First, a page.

· DI and NPO apply models to datasets, gather insights, share model and results
· Project concludes
· Identify data science intermediary, discuss organizational and programmatic goals, agree to discovery period
· NPO shares internal data with DI, DI assesses it for quality, determine validity and broader insights
· DI and NPO craft “solvable” and “useful” data inquiries from available data
· DI and NPO clean data, seek other information, redefine solvable problems
· DI build models and with NPO test, iterate, refine
· DI and NPO apply models to datasets, gather insights, share results
· Sustainability and maintenance of models revisited and data collection practices discussed for future use
· Project concludes
· DI identifies and recruits data scientists
· DI identifies and recruits nonprofits
· DI works with NPO to craft problem statement, challenge amount, and available data
· DI hosts problem statements
· Data scientists submit models and approaches to addressing the problem
· NPO and DI review submissions
· NPO selects challenge winner, use insights, rewards data scientists
· Project concludes
The most important variation in these models revolves around the quality and breadth of data available, the potential implications of the work for communities beyond the individual nonprofits, the degree of constituent input, and the emphasis placed on nonprofit capacity to carry the work forward. In general, DI and Challenge initiated projects seemed to address the first two characteristics (reach and generalizability) while nonprofit-initiated projects tend to focus on the latter two (capacity and sustainability). All four issues were significant challenges — and decision-points — for all participants.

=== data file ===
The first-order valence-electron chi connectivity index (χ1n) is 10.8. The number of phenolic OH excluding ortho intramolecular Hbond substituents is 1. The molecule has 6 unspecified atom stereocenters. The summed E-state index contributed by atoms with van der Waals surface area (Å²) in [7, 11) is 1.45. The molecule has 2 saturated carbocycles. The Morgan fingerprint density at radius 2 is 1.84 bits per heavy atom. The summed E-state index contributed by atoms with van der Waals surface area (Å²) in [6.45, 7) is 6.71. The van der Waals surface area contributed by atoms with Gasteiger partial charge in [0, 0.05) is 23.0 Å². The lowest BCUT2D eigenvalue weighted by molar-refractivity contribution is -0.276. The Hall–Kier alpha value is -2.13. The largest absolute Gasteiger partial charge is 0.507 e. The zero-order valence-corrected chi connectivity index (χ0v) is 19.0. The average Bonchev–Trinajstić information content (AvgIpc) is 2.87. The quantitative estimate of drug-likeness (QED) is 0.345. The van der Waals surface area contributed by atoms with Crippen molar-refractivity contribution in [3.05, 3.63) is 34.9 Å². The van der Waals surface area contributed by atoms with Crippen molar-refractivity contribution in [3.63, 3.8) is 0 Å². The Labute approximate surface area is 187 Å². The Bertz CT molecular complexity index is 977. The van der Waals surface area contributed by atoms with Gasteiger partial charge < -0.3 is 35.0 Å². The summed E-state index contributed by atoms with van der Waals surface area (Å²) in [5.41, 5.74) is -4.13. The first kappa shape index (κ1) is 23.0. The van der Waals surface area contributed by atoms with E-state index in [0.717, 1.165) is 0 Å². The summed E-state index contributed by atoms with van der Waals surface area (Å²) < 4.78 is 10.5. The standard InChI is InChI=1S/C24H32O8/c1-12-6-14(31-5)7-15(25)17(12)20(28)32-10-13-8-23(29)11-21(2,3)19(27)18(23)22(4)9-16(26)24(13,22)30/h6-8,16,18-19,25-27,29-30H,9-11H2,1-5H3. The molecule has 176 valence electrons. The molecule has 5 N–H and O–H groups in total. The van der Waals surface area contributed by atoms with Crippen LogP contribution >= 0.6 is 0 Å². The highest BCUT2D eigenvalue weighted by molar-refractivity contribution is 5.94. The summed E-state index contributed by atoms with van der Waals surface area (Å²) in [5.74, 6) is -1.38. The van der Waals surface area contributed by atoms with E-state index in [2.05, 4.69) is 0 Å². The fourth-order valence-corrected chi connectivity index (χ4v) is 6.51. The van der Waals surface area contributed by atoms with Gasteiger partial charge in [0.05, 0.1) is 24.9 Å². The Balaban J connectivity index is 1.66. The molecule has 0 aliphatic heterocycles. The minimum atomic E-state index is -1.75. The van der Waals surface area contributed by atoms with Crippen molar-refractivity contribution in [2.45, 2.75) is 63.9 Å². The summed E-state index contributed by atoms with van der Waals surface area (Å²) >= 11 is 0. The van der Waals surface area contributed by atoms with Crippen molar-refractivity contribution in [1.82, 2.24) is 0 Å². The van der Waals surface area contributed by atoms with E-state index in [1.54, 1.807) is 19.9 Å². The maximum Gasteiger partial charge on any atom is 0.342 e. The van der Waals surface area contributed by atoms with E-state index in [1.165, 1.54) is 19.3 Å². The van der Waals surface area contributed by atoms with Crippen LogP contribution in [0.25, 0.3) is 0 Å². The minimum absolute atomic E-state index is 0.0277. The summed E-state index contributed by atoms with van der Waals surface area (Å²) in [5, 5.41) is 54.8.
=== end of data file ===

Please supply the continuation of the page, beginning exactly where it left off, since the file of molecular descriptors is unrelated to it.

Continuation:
In addition to these project-specific maps, the participants identified and briefly discussed an “ecosystem” view of the relationships between nonprofits, funders, data experts and communities. A representation of this ecosystem and the points at which all constituents might benefit from discussion and negotiation about the tradeoff is shown in Figure One. The checkmarks in Figure One show who is usually tasked with addressing issues that should be the responsibility of all parties.
What are the ethical tensions and where do they reveal themselves?
The most frequently identified points of tension, requiring compromise or balancing acts are listed below and clustered by the stakeholders (assumed) most likely to raise the issue:
· Data that may compromise individual privacy versus utility of aggregate data set.
· Transparency in the use of digital data. How can stakeholders interrogate the process?
· Emphasis on data collection and use versus community data literacy.
· Multi-party, sequential data sharing and its implications for ownership, consent and constituent privacy.
· Balancing expertise required to use data with broad participation in decision-making.
· Creating data consent processes that balance time and costs with the “persistence” and “reach” of the consent; including data, algorithmic use, and downstream models or information uses.
· The use of “invisible decision making spaces” (algorithms) in community and participatory processes.
· Emphasis on model building versus sustained use and programmatic change
Data intermediary/data scientists
· Project delivery versus education about data bias, model maintenance, and general data practices.
· Who owns the models and insights that are developed from the projects?
· Collecting and sharing of personally identifiable information knowing data security limitations.
· Cost benefit of one-off projects without investments in sustaining capacity
This discussion also identified a number of stakeholders who had not been represented on the process maps. Figure Two shows a more complete set of stakeholders and some of the motivations that would inform both ethical choices and perceptions of success.